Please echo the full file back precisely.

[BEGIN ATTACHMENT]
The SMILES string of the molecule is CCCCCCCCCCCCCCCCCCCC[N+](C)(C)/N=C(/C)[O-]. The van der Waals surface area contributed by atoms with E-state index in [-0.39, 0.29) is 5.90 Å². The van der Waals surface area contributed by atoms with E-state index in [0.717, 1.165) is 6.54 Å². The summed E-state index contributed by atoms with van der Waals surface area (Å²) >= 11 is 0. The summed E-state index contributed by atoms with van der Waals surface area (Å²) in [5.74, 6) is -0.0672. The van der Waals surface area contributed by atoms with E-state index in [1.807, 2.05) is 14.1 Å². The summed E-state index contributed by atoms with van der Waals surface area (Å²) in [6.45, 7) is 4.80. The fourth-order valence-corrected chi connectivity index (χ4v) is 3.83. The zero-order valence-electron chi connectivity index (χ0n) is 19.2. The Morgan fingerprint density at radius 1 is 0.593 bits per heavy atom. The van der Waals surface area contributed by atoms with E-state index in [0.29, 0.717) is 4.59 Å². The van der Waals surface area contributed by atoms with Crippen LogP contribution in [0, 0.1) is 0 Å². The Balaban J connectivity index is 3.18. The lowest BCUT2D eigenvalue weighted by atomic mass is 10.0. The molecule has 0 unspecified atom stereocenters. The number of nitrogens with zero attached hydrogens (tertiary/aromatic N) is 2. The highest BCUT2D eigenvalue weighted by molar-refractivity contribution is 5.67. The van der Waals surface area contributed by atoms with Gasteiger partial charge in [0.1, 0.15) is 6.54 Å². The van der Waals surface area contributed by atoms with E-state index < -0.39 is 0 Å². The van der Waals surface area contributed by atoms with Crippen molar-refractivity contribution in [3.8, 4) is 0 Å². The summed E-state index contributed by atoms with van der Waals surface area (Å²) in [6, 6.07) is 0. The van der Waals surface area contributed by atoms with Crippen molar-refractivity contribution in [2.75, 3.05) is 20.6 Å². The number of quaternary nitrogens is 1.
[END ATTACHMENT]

The SMILES string of the molecule is CCCCCCCCCCCCCCCCCCCC[N+](C)(C)/N=C(/C)[O-]. The van der Waals surface area contributed by atoms with E-state index in [-0.39, 0.29) is 5.90 Å². The van der Waals surface area contributed by atoms with E-state index in [0.717, 1.165) is 6.54 Å². The summed E-state index contributed by atoms with van der Waals surface area (Å²) >= 11 is 0. The summed E-state index contributed by atoms with van der Waals surface area (Å²) in [5.74, 6) is -0.0672. The van der Waals surface area contributed by atoms with E-state index in [1.807, 2.05) is 14.1 Å². The summed E-state index contributed by atoms with van der Waals surface area (Å²) in [6.45, 7) is 4.80. The fourth-order valence-corrected chi connectivity index (χ4v) is 3.83. The zero-order valence-electron chi connectivity index (χ0n) is 19.2. The Morgan fingerprint density at radius 1 is 0.593 bits per heavy atom. The van der Waals surface area contributed by atoms with E-state index in [0.29, 0.717) is 4.59 Å². The van der Waals surface area contributed by atoms with Crippen LogP contribution in [0, 0.1) is 0 Å². The Balaban J connectivity index is 3.18. The lowest BCUT2D eigenvalue weighted by atomic mass is 10.0. The molecule has 0 unspecified atom stereocenters. The number of nitrogens with zero attached hydrogens (tertiary/aromatic N) is 2. The highest BCUT2D eigenvalue weighted by molar-refractivity contribution is 5.67. The van der Waals surface area contributed by atoms with Gasteiger partial charge in [0.1, 0.15) is 6.54 Å². The van der Waals surface area contributed by atoms with E-state index < -0.39 is 0 Å². The van der Waals surface area contributed by atoms with Crippen molar-refractivity contribution in [3.8, 4) is 0 Å². The summed E-state index contributed by atoms with van der Waals surface area (Å²) in [6, 6.07) is 0. The van der Waals surface area contributed by atoms with Crippen molar-refractivity contribution in [2.75, 3.05) is 20.6 Å². The number of quaternary nitrogens is 1.